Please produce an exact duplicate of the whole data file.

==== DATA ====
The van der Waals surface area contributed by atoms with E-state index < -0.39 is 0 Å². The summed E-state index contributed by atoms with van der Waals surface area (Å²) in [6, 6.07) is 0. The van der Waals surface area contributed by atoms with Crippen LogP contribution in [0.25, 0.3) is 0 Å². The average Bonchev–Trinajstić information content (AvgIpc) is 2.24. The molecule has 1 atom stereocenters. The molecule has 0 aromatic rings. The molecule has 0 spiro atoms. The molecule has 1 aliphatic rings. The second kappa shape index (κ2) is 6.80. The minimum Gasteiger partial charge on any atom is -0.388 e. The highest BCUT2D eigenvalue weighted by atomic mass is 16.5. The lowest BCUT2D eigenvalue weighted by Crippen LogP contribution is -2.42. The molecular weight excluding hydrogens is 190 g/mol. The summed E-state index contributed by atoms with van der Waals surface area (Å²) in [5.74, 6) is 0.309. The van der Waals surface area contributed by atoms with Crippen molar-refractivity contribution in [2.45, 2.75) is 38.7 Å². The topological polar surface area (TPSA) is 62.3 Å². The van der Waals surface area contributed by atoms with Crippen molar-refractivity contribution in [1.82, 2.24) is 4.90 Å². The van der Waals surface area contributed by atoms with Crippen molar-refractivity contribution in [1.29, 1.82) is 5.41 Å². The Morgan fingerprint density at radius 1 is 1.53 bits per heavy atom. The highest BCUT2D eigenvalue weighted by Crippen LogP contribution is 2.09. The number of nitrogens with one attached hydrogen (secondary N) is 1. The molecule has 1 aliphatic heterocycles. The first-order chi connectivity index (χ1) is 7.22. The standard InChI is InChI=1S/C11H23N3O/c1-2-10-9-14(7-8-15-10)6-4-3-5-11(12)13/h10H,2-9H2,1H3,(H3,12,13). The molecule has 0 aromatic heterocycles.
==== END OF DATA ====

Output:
The van der Waals surface area contributed by atoms with E-state index < -0.39 is 0 Å². The summed E-state index contributed by atoms with van der Waals surface area (Å²) in [6, 6.07) is 0. The van der Waals surface area contributed by atoms with Crippen LogP contribution in [0.25, 0.3) is 0 Å². The average Bonchev–Trinajstić information content (AvgIpc) is 2.24. The molecule has 1 atom stereocenters. The molecule has 0 aromatic rings. The molecule has 0 spiro atoms. The molecule has 1 aliphatic rings. The second kappa shape index (κ2) is 6.80. The minimum Gasteiger partial charge on any atom is -0.388 e. The highest BCUT2D eigenvalue weighted by atomic mass is 16.5. The lowest BCUT2D eigenvalue weighted by Crippen LogP contribution is -2.42. The molecular weight excluding hydrogens is 190 g/mol. The summed E-state index contributed by atoms with van der Waals surface area (Å²) in [5.74, 6) is 0.309. The van der Waals surface area contributed by atoms with Crippen molar-refractivity contribution in [2.45, 2.75) is 38.7 Å². The topological polar surface area (TPSA) is 62.3 Å². The van der Waals surface area contributed by atoms with Crippen molar-refractivity contribution in [1.82, 2.24) is 4.90 Å². The van der Waals surface area contributed by atoms with Crippen molar-refractivity contribution in [1.29, 1.82) is 5.41 Å². The Morgan fingerprint density at radius 1 is 1.53 bits per heavy atom. The highest BCUT2D eigenvalue weighted by Crippen LogP contribution is 2.09. The number of nitrogens with one attached hydrogen (secondary N) is 1. The molecule has 1 aliphatic heterocycles. The first-order chi connectivity index (χ1) is 7.22. The standard InChI is InChI=1S/C11H23N3O/c1-2-10-9-14(7-8-15-10)6-4-3-5-11(12)13/h10H,2-9H2,1H3,(H3,12,13). The molecule has 0 aromatic heterocycles.